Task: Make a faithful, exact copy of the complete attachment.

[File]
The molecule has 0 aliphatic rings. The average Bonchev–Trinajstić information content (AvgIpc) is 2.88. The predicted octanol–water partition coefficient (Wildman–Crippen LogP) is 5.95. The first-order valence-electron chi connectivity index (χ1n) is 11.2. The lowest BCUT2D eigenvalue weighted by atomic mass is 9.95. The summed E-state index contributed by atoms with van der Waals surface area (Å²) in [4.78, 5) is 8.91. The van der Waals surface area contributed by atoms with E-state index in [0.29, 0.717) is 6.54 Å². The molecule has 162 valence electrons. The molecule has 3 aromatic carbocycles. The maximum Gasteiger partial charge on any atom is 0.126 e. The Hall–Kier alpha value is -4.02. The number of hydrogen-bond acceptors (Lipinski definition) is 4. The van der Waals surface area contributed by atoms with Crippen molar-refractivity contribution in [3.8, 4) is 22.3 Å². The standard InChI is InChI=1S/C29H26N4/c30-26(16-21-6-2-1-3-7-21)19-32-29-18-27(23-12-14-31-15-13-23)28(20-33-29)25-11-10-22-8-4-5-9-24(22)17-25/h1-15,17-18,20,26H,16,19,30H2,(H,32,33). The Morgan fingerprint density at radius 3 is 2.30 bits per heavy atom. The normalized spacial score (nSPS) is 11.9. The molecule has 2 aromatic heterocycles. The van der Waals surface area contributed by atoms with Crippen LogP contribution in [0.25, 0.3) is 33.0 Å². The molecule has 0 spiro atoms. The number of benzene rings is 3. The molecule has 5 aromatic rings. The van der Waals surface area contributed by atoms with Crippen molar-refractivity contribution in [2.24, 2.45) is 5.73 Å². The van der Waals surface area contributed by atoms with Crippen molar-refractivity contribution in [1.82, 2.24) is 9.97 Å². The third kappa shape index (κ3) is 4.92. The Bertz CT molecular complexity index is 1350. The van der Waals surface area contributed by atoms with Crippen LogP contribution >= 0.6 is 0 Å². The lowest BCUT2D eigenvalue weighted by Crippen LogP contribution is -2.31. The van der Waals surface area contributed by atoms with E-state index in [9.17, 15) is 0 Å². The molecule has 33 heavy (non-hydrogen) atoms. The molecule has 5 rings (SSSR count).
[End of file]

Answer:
The molecule has 0 aliphatic rings. The average Bonchev–Trinajstić information content (AvgIpc) is 2.88. The predicted octanol–water partition coefficient (Wildman–Crippen LogP) is 5.95. The first-order valence-electron chi connectivity index (χ1n) is 11.2. The lowest BCUT2D eigenvalue weighted by atomic mass is 9.95. The summed E-state index contributed by atoms with van der Waals surface area (Å²) in [4.78, 5) is 8.91. The van der Waals surface area contributed by atoms with E-state index in [0.29, 0.717) is 6.54 Å². The molecule has 162 valence electrons. The molecule has 3 aromatic carbocycles. The maximum Gasteiger partial charge on any atom is 0.126 e. The Hall–Kier alpha value is -4.02. The number of hydrogen-bond acceptors (Lipinski definition) is 4. The van der Waals surface area contributed by atoms with Crippen molar-refractivity contribution in [3.8, 4) is 22.3 Å². The standard InChI is InChI=1S/C29H26N4/c30-26(16-21-6-2-1-3-7-21)19-32-29-18-27(23-12-14-31-15-13-23)28(20-33-29)25-11-10-22-8-4-5-9-24(22)17-25/h1-15,17-18,20,26H,16,19,30H2,(H,32,33). The Morgan fingerprint density at radius 3 is 2.30 bits per heavy atom. The normalized spacial score (nSPS) is 11.9. The molecule has 2 aromatic heterocycles. The van der Waals surface area contributed by atoms with Crippen LogP contribution in [0.25, 0.3) is 33.0 Å². The molecule has 0 spiro atoms. The number of benzene rings is 3. The molecule has 5 aromatic rings. The van der Waals surface area contributed by atoms with Crippen molar-refractivity contribution in [2.24, 2.45) is 5.73 Å². The van der Waals surface area contributed by atoms with Crippen molar-refractivity contribution in [1.82, 2.24) is 9.97 Å². The third kappa shape index (κ3) is 4.92. The Bertz CT molecular complexity index is 1350. The van der Waals surface area contributed by atoms with Crippen LogP contribution >= 0.6 is 0 Å². The lowest BCUT2D eigenvalue weighted by Crippen LogP contribution is -2.31. The van der Waals surface area contributed by atoms with E-state index in [9.17, 15) is 0 Å². The molecule has 33 heavy (non-hydrogen) atoms. The molecule has 5 rings (SSSR count).